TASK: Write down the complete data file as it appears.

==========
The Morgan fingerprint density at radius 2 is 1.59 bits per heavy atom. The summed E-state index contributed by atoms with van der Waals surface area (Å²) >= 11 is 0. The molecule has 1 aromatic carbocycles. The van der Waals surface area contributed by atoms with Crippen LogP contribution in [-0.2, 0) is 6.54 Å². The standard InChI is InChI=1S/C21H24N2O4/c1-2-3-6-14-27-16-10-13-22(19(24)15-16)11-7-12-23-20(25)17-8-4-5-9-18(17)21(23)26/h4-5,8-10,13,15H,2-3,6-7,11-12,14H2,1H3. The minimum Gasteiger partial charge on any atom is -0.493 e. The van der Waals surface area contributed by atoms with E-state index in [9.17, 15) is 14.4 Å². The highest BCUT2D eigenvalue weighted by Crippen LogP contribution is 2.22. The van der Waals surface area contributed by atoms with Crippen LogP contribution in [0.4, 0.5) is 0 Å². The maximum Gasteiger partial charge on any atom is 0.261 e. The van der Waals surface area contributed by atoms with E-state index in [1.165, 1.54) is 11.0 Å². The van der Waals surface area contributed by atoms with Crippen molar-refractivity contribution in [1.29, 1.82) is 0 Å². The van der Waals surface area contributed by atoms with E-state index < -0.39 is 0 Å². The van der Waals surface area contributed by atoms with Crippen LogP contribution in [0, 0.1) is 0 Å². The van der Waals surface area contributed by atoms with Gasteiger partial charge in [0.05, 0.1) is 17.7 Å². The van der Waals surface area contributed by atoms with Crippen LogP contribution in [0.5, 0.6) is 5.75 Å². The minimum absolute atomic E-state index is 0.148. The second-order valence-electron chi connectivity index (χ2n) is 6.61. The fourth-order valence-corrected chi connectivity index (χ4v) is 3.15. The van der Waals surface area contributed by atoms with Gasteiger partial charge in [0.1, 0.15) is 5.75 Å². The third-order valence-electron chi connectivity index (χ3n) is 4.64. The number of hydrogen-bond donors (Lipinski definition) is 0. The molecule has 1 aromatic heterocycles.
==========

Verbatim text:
The Morgan fingerprint density at radius 2 is 1.59 bits per heavy atom. The summed E-state index contributed by atoms with van der Waals surface area (Å²) >= 11 is 0. The molecule has 1 aromatic carbocycles. The van der Waals surface area contributed by atoms with Crippen LogP contribution in [-0.2, 0) is 6.54 Å². The standard InChI is InChI=1S/C21H24N2O4/c1-2-3-6-14-27-16-10-13-22(19(24)15-16)11-7-12-23-20(25)17-8-4-5-9-18(17)21(23)26/h4-5,8-10,13,15H,2-3,6-7,11-12,14H2,1H3. The minimum Gasteiger partial charge on any atom is -0.493 e. The van der Waals surface area contributed by atoms with E-state index in [9.17, 15) is 14.4 Å². The highest BCUT2D eigenvalue weighted by Crippen LogP contribution is 2.22. The van der Waals surface area contributed by atoms with Crippen LogP contribution in [0.4, 0.5) is 0 Å². The maximum Gasteiger partial charge on any atom is 0.261 e. The van der Waals surface area contributed by atoms with E-state index in [1.165, 1.54) is 11.0 Å². The van der Waals surface area contributed by atoms with Crippen molar-refractivity contribution in [1.29, 1.82) is 0 Å². The van der Waals surface area contributed by atoms with E-state index < -0.39 is 0 Å². The van der Waals surface area contributed by atoms with Crippen LogP contribution in [0, 0.1) is 0 Å². The van der Waals surface area contributed by atoms with Gasteiger partial charge in [0.05, 0.1) is 17.7 Å². The van der Waals surface area contributed by atoms with Crippen LogP contribution in [0.5, 0.6) is 5.75 Å². The minimum absolute atomic E-state index is 0.148. The second-order valence-electron chi connectivity index (χ2n) is 6.61. The fourth-order valence-corrected chi connectivity index (χ4v) is 3.15. The van der Waals surface area contributed by atoms with Gasteiger partial charge in [0.1, 0.15) is 5.75 Å². The third-order valence-electron chi connectivity index (χ3n) is 4.64. The number of hydrogen-bond donors (Lipinski definition) is 0. The molecule has 1 aromatic heterocycles.